Good questions @ijabz!
That’s true, and in that case users just do what they do now: orchestrate multiple queries over multiple round-trips to construct the data they need – they don’t just give up and only design their use cases around needing 1 API request. So at the very least, the GraphQL endpoint is giving you the benefit of not needing to do that orchestration yourself – it makes requests in parallel, uses cached responses where possible, and handles the rate-limiting and retrying for you.
Unreasonably large queries could overwhelm the server (if we’re talking about a non-rate-limited implementation) but that’s something people have solved before: for example, there are many public SPARQL query servers (another, more well-established query language where you can construct arbitrarily complex queries across large graphs of data) – Wikidata and DBpedia’s SPARQL endpoints come to mind – and they simply have a limit on how long a query can take (their backend can presumably cancel pending queries on the server-side once the limit is reached). That’s one potential solution.
Another solution might be to allow the GraphQL server to make non-rate-limited REST API calls to fulfill queries, but cap the number of REST API requests it can make during the course of fulfilling a query. Then, sure, we wouldn’t be allowing unlimited complexity, but it would be reasonable & prevent abuse.
Anyway, we gotta assume that most requests are of a reasonable nature, otherwise MusicBrainz would be overloaded even worse in its current implementation, because people would still be making those requests but even less efficiently.
Having a GraphQL implementation deployed at the source is kind of my dream goal and an interesting idea the Metabrainz team should consider! In general, yes, implementing this as a translation layer to direct database queries (instead of the current REST API) would indeed be the ideal case, and open the door for more query optimizations.
Sort of – my particular implementation tries to make the most minimal REST API requests possible to satisfy the user’s query – the same as the user would need to do to orchestrate the same data fetching themselves. In other words, it’s not just requesting
kitchen-sink-rels, etc. – it inspects the requested fields and makes a minimal set of requests.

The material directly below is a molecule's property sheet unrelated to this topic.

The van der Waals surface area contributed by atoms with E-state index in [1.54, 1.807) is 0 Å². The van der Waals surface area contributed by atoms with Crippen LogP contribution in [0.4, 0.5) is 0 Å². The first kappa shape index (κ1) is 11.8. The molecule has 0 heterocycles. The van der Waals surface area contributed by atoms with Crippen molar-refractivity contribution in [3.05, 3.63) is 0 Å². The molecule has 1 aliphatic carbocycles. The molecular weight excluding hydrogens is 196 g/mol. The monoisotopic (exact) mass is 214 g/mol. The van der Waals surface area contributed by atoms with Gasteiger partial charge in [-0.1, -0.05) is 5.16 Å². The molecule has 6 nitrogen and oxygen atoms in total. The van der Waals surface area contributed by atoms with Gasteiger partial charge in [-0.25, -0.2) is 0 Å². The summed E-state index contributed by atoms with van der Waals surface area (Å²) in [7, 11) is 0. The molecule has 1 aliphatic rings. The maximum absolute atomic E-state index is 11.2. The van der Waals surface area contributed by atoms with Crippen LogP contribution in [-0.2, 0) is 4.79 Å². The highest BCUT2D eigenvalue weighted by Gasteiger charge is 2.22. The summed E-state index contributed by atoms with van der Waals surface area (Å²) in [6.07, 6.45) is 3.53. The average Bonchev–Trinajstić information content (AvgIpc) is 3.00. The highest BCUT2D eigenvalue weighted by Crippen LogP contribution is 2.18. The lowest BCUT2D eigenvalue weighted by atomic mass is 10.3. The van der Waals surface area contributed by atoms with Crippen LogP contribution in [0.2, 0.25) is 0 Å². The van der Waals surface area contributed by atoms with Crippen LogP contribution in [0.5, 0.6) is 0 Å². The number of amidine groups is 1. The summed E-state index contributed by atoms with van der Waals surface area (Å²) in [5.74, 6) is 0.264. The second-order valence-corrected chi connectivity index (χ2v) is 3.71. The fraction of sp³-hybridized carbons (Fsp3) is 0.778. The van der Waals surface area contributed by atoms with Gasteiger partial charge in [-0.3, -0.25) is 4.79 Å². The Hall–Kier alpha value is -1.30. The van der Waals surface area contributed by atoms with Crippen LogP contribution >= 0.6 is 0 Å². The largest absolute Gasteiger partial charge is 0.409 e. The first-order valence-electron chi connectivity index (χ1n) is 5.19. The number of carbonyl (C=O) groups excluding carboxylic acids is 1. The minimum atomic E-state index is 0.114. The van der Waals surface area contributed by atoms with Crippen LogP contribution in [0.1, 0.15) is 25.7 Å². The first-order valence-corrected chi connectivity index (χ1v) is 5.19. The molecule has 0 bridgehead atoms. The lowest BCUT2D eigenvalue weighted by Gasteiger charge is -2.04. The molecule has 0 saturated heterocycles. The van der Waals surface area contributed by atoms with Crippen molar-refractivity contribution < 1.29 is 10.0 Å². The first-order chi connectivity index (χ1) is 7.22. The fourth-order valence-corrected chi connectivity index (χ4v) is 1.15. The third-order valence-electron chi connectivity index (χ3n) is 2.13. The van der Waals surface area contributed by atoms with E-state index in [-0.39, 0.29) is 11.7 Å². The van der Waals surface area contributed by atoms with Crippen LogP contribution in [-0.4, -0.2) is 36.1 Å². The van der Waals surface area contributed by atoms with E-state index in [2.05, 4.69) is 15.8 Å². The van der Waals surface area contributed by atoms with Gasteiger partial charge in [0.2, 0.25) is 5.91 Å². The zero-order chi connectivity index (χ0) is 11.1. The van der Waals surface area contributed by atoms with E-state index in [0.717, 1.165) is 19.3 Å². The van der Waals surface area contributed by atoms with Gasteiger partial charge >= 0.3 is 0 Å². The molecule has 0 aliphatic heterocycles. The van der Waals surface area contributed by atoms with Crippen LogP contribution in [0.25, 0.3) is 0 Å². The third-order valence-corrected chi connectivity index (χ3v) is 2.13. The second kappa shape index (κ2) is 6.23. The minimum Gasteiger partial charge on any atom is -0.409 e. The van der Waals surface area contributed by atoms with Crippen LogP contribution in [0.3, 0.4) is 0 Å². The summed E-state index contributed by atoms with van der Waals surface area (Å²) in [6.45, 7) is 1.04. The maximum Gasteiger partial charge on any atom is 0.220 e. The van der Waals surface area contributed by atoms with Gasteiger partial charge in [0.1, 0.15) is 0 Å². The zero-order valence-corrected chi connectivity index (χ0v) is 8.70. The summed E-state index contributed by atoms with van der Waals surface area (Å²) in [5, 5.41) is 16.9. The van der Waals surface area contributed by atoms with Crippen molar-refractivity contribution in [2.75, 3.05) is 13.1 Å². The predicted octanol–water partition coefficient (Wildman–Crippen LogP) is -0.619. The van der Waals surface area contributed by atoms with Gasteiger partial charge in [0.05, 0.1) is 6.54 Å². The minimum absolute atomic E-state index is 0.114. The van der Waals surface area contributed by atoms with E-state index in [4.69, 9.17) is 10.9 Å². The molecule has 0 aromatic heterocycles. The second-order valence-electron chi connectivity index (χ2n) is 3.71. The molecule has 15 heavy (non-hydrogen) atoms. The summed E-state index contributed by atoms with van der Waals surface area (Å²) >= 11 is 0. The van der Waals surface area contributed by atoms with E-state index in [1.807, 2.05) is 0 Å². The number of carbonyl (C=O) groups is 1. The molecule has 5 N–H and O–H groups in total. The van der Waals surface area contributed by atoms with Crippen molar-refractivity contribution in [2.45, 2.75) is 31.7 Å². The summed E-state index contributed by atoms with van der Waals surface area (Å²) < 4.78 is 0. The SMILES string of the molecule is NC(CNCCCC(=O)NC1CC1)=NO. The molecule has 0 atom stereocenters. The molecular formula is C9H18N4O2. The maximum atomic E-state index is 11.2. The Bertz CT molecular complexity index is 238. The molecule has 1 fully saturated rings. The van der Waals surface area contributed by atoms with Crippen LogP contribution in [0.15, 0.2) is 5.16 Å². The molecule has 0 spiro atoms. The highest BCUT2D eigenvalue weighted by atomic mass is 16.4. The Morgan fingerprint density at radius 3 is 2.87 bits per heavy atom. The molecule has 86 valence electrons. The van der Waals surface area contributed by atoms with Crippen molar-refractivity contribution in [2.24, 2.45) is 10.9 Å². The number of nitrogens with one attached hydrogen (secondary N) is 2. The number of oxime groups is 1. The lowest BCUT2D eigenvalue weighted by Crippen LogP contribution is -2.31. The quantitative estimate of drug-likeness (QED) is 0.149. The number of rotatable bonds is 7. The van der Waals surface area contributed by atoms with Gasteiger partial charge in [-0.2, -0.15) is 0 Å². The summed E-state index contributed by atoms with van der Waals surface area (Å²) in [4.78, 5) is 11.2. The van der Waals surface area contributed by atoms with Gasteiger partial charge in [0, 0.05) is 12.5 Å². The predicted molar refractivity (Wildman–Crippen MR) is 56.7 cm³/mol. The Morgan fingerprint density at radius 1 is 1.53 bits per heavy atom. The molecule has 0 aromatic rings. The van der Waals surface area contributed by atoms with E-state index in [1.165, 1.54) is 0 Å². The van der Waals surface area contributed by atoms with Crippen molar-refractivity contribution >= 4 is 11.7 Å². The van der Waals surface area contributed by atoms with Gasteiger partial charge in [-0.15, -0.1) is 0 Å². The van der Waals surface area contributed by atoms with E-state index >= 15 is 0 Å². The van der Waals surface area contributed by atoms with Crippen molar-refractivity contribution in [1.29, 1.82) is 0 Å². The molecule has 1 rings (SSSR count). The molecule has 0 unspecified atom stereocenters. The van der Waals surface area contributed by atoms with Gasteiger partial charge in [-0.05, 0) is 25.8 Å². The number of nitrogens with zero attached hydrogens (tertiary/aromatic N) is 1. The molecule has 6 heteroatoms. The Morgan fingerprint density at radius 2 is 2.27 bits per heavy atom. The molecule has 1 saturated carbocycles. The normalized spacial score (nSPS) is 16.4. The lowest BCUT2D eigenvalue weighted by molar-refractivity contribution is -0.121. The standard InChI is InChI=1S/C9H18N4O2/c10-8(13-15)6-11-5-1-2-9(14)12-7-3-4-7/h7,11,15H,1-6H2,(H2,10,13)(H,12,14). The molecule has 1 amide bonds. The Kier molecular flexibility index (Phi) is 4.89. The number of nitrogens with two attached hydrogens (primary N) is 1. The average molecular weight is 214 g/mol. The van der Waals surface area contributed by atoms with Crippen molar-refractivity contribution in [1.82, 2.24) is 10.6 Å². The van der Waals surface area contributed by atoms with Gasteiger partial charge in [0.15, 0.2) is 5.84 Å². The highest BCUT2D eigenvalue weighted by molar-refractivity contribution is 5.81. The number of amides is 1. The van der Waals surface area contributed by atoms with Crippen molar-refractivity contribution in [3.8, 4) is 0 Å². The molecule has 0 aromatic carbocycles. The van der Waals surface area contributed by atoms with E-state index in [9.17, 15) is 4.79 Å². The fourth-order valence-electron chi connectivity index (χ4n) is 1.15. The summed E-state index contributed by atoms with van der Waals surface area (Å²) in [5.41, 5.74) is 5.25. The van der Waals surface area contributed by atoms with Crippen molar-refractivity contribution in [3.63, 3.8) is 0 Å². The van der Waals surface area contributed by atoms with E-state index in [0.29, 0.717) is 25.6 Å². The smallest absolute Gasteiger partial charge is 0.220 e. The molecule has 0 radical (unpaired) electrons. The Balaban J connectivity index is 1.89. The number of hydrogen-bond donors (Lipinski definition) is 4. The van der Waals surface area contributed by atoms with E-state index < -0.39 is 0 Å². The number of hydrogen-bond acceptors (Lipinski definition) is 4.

As long as that’s the case, it’s not actually a problem that more fields are actually retrieved on the backend than are requested: adding more fields to the response actually doesn’t increase latency all that much if at all – but a big factor is response payload size, which makes a far greater difference on slow/mobile connections than the extra time it takes the database to return an extra field. So you’re still getting quite a big win by allowing minimal response payloads via GraphQL, even if secretly on the backend some data is “thrown away”.
Another advantage is that the GraphQL server can control the cache policy. Currently, my implementation caches the full response from every REST API call for 24 hours – that’s why many of the example queries on the GitHub page load instantly. So when I said “thrown away” before, what it’s actually doing is caching those fields for potential re-use, and just not returning them in the query response. If someone makes a slightly different query (requesting different fields) that happens to translate to similar underlying REST API calls, there’s a good chance it won’t need to hit the real REST API at all.
In summary: yes, there’s absolutely a ton more optimization possible to make this more feasible for public consumption, but there are still advantages even with the current implementation. In general, I think the approach to APIs should not be “protect our server from doing too much work by forcing users to contort themselves & make many piecemeal queries” but rather “allow whatever queries we can to satisfy our users’ needs, and figure out a way to mitigate the unreasonable ones.”